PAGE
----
The Last One trade paperback
Writer: J.M. DeMatteis
Artist/Cover artist: Dan Sweetman
Letters: Todd Klein
Editor: Karen Berger
Publisher: Boom! Studios
Price: $24.99 US
Boom! Studios is joining the ranks of such publishers as Fantagraphics, IDW Publishing and Image Comics by collecting out-of-print, creator-owned work that deserves to find a new audience in the 21st century. The Last One was a six-part series published under DC’s Vertigo imprint in 1993. Readers of more unusual modern comics fare might find The Last One a little reminiscent of Peter David’s Fallen Angel, but really, its parentage is pretty clear. On the one hand, it’s clearly writer J.M. DeMatteis’s baby; the writer has demonstrated a penchant for writing surreal stories of spirituality and the supernatural. DeMatteis is the father, and Vertigo founder and editor Karen Berger is the mother, as this book boasts some of the same genetic material as the imprint’s original flagship title, Sandman. In any case, The Last One is a mature, thoughtful book full of smaller stories that make up the larger one of a divine being’s slow journey towards realization and fulfillment.
Before existence itself, there were the Old Ones, but as the world was created and the New Ones, AKA mankind, arose and gave birth to God, and the Old Ones faded away. But one of them remained and walked the earth eternally. He, or she, is Myrwann, and today, Myrwann takes lost souls into his/her home in New York City. S/he nurses them back to physical and spiritual health, often by telling them stories about his past lives. As the guests heal and grow, though, Myrwann him/herself has been weakening, searching for the kinds of elusive answers he’s tried to offer to so many over the years.
Scattered throughout the book are framing pages set in the time before the world was the world, basically, and for those segments, artist Dan Sweetman adopts a style reminiscent of Kent (Blood: A Tale) Williams’s paintings and linework. The rest of his efforts on the book remind me a bit of Mike (Sandman) Dringenberg’s loose style, or that of Paul Johnson (who worked with Gaiman on a chapter of the first Books of Magic series). Sweetman’s design for Myrwann evokes memories of Marlon Brando late in life — large, lumbering, slowly falling apart. The ragged, skewed gutters are in keeping with the downtrodden lives of the characters, but they also reinforce the surreal elements of the story as well. Some might view Sweetman’s work here as somewhat crude, but it captures the mood DeMatteis is striving to establish. Furthermore, Sweetman adapts his style to suit the various flashback stories that Myrwann tells throughout the book. At times, his stuff might remind one of Michael Zulli’s style or perhaps Frazer Irving’s.
The back cover of this new collected edition describes Myrwann as “the sole survivor of an ancient race of immortals.” I don’t find it’s an apt description. Early on, s/he’s clearly meant to be seen as an angel living among mankind. Later on, Myrwann seems more like s/he may be God him/herself, lost and without a clear purpose in the wake of creating all that is or will be. DeMatteis leaves it open to the reader to interpret, though truly, we’re meant to see ourselves in Myrwann and his human guests.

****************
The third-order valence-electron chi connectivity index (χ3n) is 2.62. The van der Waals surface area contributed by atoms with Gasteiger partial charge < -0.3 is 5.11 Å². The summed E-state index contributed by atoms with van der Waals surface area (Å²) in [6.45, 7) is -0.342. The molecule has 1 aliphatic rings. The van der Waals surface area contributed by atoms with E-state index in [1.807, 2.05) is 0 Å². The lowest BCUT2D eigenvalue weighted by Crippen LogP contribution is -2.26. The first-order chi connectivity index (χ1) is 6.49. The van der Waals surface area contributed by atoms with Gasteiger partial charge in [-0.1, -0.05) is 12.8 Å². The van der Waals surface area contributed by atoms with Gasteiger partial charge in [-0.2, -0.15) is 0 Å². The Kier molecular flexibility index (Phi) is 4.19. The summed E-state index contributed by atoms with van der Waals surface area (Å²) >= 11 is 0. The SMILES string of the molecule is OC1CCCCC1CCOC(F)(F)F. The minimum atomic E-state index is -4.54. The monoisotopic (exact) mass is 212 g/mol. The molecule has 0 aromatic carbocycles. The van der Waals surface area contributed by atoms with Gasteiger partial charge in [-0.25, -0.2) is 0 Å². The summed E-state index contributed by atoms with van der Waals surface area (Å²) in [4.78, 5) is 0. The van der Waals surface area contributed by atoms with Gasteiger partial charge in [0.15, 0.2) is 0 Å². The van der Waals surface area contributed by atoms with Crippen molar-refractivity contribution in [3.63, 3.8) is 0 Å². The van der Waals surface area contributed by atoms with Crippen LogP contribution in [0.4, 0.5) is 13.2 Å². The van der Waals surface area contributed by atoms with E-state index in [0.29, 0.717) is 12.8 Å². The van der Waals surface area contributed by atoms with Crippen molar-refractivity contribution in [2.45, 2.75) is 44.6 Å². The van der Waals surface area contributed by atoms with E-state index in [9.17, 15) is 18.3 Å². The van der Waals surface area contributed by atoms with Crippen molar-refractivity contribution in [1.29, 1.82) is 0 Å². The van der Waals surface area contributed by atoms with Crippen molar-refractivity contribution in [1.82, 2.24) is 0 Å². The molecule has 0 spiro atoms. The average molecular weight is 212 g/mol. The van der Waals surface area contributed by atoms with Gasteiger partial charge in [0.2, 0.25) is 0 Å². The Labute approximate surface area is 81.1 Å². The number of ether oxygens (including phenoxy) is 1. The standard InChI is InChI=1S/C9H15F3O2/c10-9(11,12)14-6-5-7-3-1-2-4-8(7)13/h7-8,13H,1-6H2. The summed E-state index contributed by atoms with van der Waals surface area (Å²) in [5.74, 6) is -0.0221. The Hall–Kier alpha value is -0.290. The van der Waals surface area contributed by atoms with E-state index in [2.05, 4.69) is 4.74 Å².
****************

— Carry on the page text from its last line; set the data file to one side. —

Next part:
I was struck by the following line from the penultimate chapter of the book: “I told them I was no saint. I was just a seeker, like them.” I was immediately reminded of another DeMatteis-penned Vertigo title: Seekers: Into the Mystery. Boom! Studios offers up a Seekers collection this week as well, and it explores similar themes and moods as The Last One. Personal journeys of self-discovery and explorations of one’s spiritual self are common themes in DeMatteis’s work, especially when it comes to his creator-owned work. When it comes to books like The Last One, Seekers and Moonshadow, I wonder if they’re all pieces of a larger tapestry.
The Last One seems to share a lot of elements in common with Neil Gaiman’s Sandman. Both stories are about a timeless god-like being and keeper of stories who’s in the process of attaining personal enlightenment regarding his own immortality. Both feature stories within stories prominently. Myrwann’s house and guests are reminiscent of the rooming house that Rose and Fiddler’s Green called home in Sandman: The Doll’s House. DeMatteis and Gaiman offer similar interpretations of angels and pre-Creation history. Todd Klein brings his unique touch to the lettering for both titles. There are many more comparisons I could draw. I’m not suggesting that DeMatteis mimicked Gaiman’s popular work. It stands to reason that the success of Sandman would have an influence on other books in the Vertigo line. Now The Last One is published beyond that context, and it holds up quite well. Sandman fans will enjoy The Last One, but one needn’t be familiar with Gaiman’s opus to enjoy this book. 8/10